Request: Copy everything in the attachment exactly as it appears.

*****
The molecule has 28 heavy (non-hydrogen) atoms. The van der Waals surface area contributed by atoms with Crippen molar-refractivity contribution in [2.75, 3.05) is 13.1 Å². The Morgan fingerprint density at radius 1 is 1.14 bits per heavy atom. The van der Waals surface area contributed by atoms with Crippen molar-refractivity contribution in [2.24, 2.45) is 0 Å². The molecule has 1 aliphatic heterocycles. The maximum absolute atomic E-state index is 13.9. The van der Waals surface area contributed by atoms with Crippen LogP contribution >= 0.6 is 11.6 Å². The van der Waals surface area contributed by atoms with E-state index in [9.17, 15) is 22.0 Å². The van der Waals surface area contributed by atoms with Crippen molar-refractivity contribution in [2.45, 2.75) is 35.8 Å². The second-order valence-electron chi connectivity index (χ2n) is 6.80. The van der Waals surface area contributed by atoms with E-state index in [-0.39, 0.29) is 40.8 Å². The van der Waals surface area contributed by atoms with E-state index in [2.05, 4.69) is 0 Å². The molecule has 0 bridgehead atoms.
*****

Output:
The molecule has 28 heavy (non-hydrogen) atoms. The van der Waals surface area contributed by atoms with Crippen molar-refractivity contribution in [2.75, 3.05) is 13.1 Å². The Morgan fingerprint density at radius 1 is 1.14 bits per heavy atom. The van der Waals surface area contributed by atoms with Crippen molar-refractivity contribution in [2.24, 2.45) is 0 Å². The molecule has 1 aliphatic heterocycles. The maximum absolute atomic E-state index is 13.9. The van der Waals surface area contributed by atoms with Crippen LogP contribution >= 0.6 is 11.6 Å². The van der Waals surface area contributed by atoms with E-state index in [9.17, 15) is 22.0 Å². The van der Waals surface area contributed by atoms with Crippen molar-refractivity contribution in [2.45, 2.75) is 35.8 Å². The second-order valence-electron chi connectivity index (χ2n) is 6.80. The van der Waals surface area contributed by atoms with E-state index in [-0.39, 0.29) is 40.8 Å². The van der Waals surface area contributed by atoms with E-state index in [2.05, 4.69) is 0 Å². The molecule has 0 bridgehead atoms.